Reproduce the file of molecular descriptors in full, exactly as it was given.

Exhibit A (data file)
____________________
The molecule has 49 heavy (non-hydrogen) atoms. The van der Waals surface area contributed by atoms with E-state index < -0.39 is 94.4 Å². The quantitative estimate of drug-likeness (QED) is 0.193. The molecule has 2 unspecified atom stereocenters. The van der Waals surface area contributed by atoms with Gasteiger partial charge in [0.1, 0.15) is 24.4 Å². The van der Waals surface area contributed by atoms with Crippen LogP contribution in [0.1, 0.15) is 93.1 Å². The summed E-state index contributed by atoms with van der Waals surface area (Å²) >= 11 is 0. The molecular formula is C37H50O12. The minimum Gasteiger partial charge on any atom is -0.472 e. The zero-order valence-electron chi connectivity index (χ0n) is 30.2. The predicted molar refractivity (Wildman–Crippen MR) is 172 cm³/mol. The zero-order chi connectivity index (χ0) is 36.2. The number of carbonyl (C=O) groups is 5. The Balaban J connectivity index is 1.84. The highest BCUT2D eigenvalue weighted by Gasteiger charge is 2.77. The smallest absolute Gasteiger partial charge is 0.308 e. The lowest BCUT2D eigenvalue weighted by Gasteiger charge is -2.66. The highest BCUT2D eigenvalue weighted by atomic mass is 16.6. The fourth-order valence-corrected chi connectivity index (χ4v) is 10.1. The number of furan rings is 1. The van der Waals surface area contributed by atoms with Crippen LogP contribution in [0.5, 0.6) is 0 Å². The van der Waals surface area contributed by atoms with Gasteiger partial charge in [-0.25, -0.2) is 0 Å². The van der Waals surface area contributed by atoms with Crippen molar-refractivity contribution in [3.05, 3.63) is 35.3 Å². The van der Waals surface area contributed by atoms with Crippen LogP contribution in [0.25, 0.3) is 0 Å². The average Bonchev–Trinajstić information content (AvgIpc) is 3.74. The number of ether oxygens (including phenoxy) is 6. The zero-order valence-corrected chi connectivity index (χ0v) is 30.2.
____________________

The molecule has 49 heavy (non-hydrogen) atoms. The van der Waals surface area contributed by atoms with E-state index < -0.39 is 94.4 Å². The quantitative estimate of drug-likeness (QED) is 0.193. The molecule has 2 unspecified atom stereocenters. The van der Waals surface area contributed by atoms with Gasteiger partial charge in [0.1, 0.15) is 24.4 Å². The van der Waals surface area contributed by atoms with Crippen LogP contribution in [0.1, 0.15) is 93.1 Å². The summed E-state index contributed by atoms with van der Waals surface area (Å²) >= 11 is 0. The molecular formula is C37H50O12. The minimum Gasteiger partial charge on any atom is -0.472 e. The zero-order valence-electron chi connectivity index (χ0n) is 30.2. The predicted molar refractivity (Wildman–Crippen MR) is 172 cm³/mol. The zero-order chi connectivity index (χ0) is 36.2. The number of carbonyl (C=O) groups is 5. The Balaban J connectivity index is 1.84. The highest BCUT2D eigenvalue weighted by Gasteiger charge is 2.77. The smallest absolute Gasteiger partial charge is 0.308 e. The lowest BCUT2D eigenvalue weighted by Gasteiger charge is -2.66. The highest BCUT2D eigenvalue weighted by atomic mass is 16.6. The fourth-order valence-corrected chi connectivity index (χ4v) is 10.1. The number of furan rings is 1. The van der Waals surface area contributed by atoms with Crippen LogP contribution in [0.5, 0.6) is 0 Å². The van der Waals surface area contributed by atoms with Gasteiger partial charge in [-0.25, -0.2) is 0 Å². The van der Waals surface area contributed by atoms with Crippen molar-refractivity contribution in [3.05, 3.63) is 35.3 Å². The van der Waals surface area contributed by atoms with Crippen LogP contribution in [0.25, 0.3) is 0 Å². The average Bonchev–Trinajstić information content (AvgIpc) is 3.74. The number of ether oxygens (including phenoxy) is 6. The zero-order valence-corrected chi connectivity index (χ0v) is 30.2.